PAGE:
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For over a year Kristina Benjamin ’15 was the Deputy Campaign Manager for newly elected State Senator Samra Brouk and was recently hired to continue her work with Samra in her Senate office as a Community Outreach and Constituent Manager. I had the chance to talk with Kristina about how she got into politics and her experience on the campaign trail.

You recently graduated from the University of Dayton. Did you major in politics?
No, I majored in Human Rights Studies, which is unique to the University of Dayton (University of Dayton established the nation’s first undergraduate Human Rights Studies program in 1998). It is similar to Political Science, but more interdisciplinary. My major had more of an international scope and the program followed the doctrine of the Universal Declaration of Human Rights.

Did you have an interest in politics?
The summer before my junior year in college, I had an internship with Judge Marian Payson (Harley parent to Sam ‘14 and Eleanor ‘17) where I learned a lot about criminal justice. The internship was great and it sparked my interest in policy, advocacy, and government. Fast forward to my senior year at Dayton, my academic advisor would often share job opportunities with her advisees, a pilot internship offered by the Congressional Hunger Center in Washington DC caught my eye. I applied and was 1 of only 12 accepted nationwide. It was my first job out of college. I had an incredible experience and learned a lot about DC, government relations, and how advocacy intersects with policy.

After I finished that internship in August of 2019, the Democratic presidential primaries were in full swing and I applied for internship positions for Joe Biden, Bernie Sanders, and Elizabeth Warren. I was enamored with the connection that President Obama and Vice President Biden had when in office, and Biden, although it felt like a long shot, was my top choice. I was thrilled to hear back from them and began my work as a vetting intern on the Biden campaign that September. By the end of November, things on the Biden trail were (deceptively) slowing down and my options were to continue on to the caucus or go back to Rochester to start a new job search. I decided to go to my parent’s and regroup.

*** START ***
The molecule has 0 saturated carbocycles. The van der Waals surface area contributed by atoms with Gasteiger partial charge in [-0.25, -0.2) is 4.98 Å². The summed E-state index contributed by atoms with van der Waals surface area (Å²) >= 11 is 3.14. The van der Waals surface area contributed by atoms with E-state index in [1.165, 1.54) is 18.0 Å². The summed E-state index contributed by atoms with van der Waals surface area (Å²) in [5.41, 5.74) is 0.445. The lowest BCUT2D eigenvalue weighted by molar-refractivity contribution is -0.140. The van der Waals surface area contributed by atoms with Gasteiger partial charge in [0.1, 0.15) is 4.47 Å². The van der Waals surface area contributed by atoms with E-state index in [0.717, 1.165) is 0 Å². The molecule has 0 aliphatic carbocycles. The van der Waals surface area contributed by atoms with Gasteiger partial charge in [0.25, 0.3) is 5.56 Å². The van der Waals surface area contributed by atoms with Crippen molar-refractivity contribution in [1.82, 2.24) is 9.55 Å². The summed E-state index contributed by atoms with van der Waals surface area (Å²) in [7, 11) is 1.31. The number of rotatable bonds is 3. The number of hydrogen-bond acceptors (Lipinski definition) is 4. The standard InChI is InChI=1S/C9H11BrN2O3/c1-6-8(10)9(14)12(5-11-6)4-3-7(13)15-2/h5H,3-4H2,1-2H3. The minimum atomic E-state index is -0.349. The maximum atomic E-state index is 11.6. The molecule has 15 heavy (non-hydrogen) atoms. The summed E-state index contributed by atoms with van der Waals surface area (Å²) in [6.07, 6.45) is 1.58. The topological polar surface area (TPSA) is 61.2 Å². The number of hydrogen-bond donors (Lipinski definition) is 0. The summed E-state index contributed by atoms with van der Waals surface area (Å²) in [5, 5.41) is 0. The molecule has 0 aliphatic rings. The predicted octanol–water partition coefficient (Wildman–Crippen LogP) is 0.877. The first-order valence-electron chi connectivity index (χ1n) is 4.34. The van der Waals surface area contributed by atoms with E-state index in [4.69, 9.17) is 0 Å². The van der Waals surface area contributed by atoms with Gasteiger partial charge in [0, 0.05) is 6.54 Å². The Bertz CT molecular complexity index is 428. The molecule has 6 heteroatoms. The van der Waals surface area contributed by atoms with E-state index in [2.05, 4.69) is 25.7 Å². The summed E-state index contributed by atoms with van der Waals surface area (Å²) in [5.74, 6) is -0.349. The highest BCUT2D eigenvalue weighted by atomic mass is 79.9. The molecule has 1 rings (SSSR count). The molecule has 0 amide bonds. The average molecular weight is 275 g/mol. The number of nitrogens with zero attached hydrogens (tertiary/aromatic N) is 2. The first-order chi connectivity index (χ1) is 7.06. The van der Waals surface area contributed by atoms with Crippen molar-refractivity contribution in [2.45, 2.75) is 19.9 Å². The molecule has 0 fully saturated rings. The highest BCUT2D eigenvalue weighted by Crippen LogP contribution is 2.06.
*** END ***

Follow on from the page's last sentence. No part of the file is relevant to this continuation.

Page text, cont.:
How did you connect with Samra?
Ha—there is a history! First, my mom, Kay Benjamin, is friends with Samra’s mom. Samra’s mom worked for Paul Schiffman (Head of School, 1999-2006) when he was assistant superintendent at the Greece Central School District. After Paul left Greece for Harley, Samra’s mom encouraged my parents to send me and my two brothers, Jonathan ‘09 and Jordan ‘15, to Harley and they did! Then, in late fall of 2019, my mom was at the gym and in a class with Vivian Lewis (Harley parent to Darius Tahir ‘05 and Jason Tahir ‘11), and Vivian’s nephew is married to Samra. Vivian told my mom about Samra’s intention to run for State Senator and that she was looking for someone to help with the day-to-day planning in the hopes of a big campaign launch. My mom introduced me to Samra and things just fell into place. I began working for Samra in December 2019.

Can you give me a sample of a typical day on the campaign trail?
I was the only full-time paid campaign staff for the first 6 or 7 months, working alongside Samra and our campaign manager, and we were very busy. It wasn’t until July we were able to hire a few more staff. We really hit the ground running in January, 2020 going through the local delegation process and the primary, getting to know the people in the towns that represent the 55th District (which includes the towns of East and West Bloomfield, Victor, Richmond, Bristol, South Bristol, Canadice, and Naples, Rush, Mendon, Pittsford, Perinton, Penfield, East Rochester, Irondequoit and the east side of the city of Rochester) and talking with constituents about our platform and why Samra should be their choice for State Senator. We had great momentum going and then the pandemic hit.